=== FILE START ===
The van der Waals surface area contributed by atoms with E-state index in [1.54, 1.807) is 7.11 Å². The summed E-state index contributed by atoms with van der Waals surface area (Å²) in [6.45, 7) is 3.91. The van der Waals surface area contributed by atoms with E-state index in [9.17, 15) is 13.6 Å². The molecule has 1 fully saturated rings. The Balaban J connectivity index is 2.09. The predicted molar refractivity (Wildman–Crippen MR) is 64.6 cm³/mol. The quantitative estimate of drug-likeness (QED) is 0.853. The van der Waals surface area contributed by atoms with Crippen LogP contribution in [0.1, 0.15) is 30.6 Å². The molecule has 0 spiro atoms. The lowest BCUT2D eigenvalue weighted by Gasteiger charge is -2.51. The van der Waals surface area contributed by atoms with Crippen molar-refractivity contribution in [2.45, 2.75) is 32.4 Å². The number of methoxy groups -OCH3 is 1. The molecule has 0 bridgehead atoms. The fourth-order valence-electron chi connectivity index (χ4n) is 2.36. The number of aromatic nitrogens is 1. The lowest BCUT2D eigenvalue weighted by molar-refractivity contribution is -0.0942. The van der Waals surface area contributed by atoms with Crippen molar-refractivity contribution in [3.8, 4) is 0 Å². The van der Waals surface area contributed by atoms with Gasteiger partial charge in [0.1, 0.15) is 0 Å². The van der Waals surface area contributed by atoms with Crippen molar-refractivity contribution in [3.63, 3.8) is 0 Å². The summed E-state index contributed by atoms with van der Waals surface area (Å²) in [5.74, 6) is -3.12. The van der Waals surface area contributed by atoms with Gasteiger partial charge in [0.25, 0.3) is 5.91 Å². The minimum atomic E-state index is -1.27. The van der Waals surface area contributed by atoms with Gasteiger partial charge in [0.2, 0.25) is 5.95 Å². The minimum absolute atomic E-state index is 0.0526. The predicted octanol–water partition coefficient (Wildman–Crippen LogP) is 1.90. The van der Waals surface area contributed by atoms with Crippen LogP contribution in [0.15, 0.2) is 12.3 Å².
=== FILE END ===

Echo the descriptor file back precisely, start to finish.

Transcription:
The van der Waals surface area contributed by atoms with E-state index in [1.54, 1.807) is 7.11 Å². The summed E-state index contributed by atoms with van der Waals surface area (Å²) in [6.45, 7) is 3.91. The van der Waals surface area contributed by atoms with E-state index in [9.17, 15) is 13.6 Å². The molecule has 1 fully saturated rings. The Balaban J connectivity index is 2.09. The predicted molar refractivity (Wildman–Crippen MR) is 64.6 cm³/mol. The quantitative estimate of drug-likeness (QED) is 0.853. The van der Waals surface area contributed by atoms with Crippen LogP contribution in [0.1, 0.15) is 30.6 Å². The molecule has 0 spiro atoms. The lowest BCUT2D eigenvalue weighted by Gasteiger charge is -2.51. The van der Waals surface area contributed by atoms with Crippen molar-refractivity contribution in [2.45, 2.75) is 32.4 Å². The number of methoxy groups -OCH3 is 1. The molecule has 0 bridgehead atoms. The fourth-order valence-electron chi connectivity index (χ4n) is 2.36. The number of aromatic nitrogens is 1. The lowest BCUT2D eigenvalue weighted by molar-refractivity contribution is -0.0942. The van der Waals surface area contributed by atoms with Crippen molar-refractivity contribution in [3.8, 4) is 0 Å². The van der Waals surface area contributed by atoms with Gasteiger partial charge in [0.1, 0.15) is 0 Å². The van der Waals surface area contributed by atoms with Crippen molar-refractivity contribution in [3.63, 3.8) is 0 Å². The summed E-state index contributed by atoms with van der Waals surface area (Å²) in [5.74, 6) is -3.12. The van der Waals surface area contributed by atoms with Gasteiger partial charge in [0.25, 0.3) is 5.91 Å². The minimum atomic E-state index is -1.27. The van der Waals surface area contributed by atoms with Gasteiger partial charge in [0.2, 0.25) is 5.95 Å². The minimum absolute atomic E-state index is 0.0526. The predicted octanol–water partition coefficient (Wildman–Crippen LogP) is 1.90. The van der Waals surface area contributed by atoms with Crippen LogP contribution in [0.15, 0.2) is 12.3 Å².